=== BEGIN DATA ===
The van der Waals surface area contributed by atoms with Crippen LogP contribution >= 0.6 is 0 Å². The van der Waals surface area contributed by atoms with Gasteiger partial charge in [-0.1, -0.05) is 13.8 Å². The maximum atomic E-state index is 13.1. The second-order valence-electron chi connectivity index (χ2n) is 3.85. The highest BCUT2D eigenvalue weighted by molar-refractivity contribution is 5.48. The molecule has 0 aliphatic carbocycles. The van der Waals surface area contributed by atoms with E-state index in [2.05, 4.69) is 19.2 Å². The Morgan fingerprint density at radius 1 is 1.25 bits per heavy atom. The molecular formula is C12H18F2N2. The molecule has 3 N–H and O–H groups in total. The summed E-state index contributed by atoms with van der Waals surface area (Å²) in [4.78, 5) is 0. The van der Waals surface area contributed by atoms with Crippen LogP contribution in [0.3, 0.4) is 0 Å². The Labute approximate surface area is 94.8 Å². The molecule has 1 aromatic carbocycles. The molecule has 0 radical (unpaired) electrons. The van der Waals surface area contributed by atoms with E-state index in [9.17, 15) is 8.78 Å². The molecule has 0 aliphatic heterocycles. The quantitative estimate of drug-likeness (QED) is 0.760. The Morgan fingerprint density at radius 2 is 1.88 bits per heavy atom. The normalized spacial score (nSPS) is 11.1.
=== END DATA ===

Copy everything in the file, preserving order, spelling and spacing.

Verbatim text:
The van der Waals surface area contributed by atoms with Crippen LogP contribution >= 0.6 is 0 Å². The van der Waals surface area contributed by atoms with Gasteiger partial charge in [-0.1, -0.05) is 13.8 Å². The maximum atomic E-state index is 13.1. The second-order valence-electron chi connectivity index (χ2n) is 3.85. The highest BCUT2D eigenvalue weighted by molar-refractivity contribution is 5.48. The molecule has 0 aliphatic carbocycles. The van der Waals surface area contributed by atoms with E-state index in [2.05, 4.69) is 19.2 Å². The Morgan fingerprint density at radius 1 is 1.25 bits per heavy atom. The molecular formula is C12H18F2N2. The molecule has 3 N–H and O–H groups in total. The summed E-state index contributed by atoms with van der Waals surface area (Å²) in [4.78, 5) is 0. The van der Waals surface area contributed by atoms with Crippen LogP contribution in [0.3, 0.4) is 0 Å². The Labute approximate surface area is 94.8 Å². The molecule has 1 aromatic carbocycles. The molecule has 0 radical (unpaired) electrons. The van der Waals surface area contributed by atoms with E-state index in [9.17, 15) is 8.78 Å². The molecule has 0 aliphatic heterocycles. The quantitative estimate of drug-likeness (QED) is 0.760. The Morgan fingerprint density at radius 2 is 1.88 bits per heavy atom. The normalized spacial score (nSPS) is 11.1.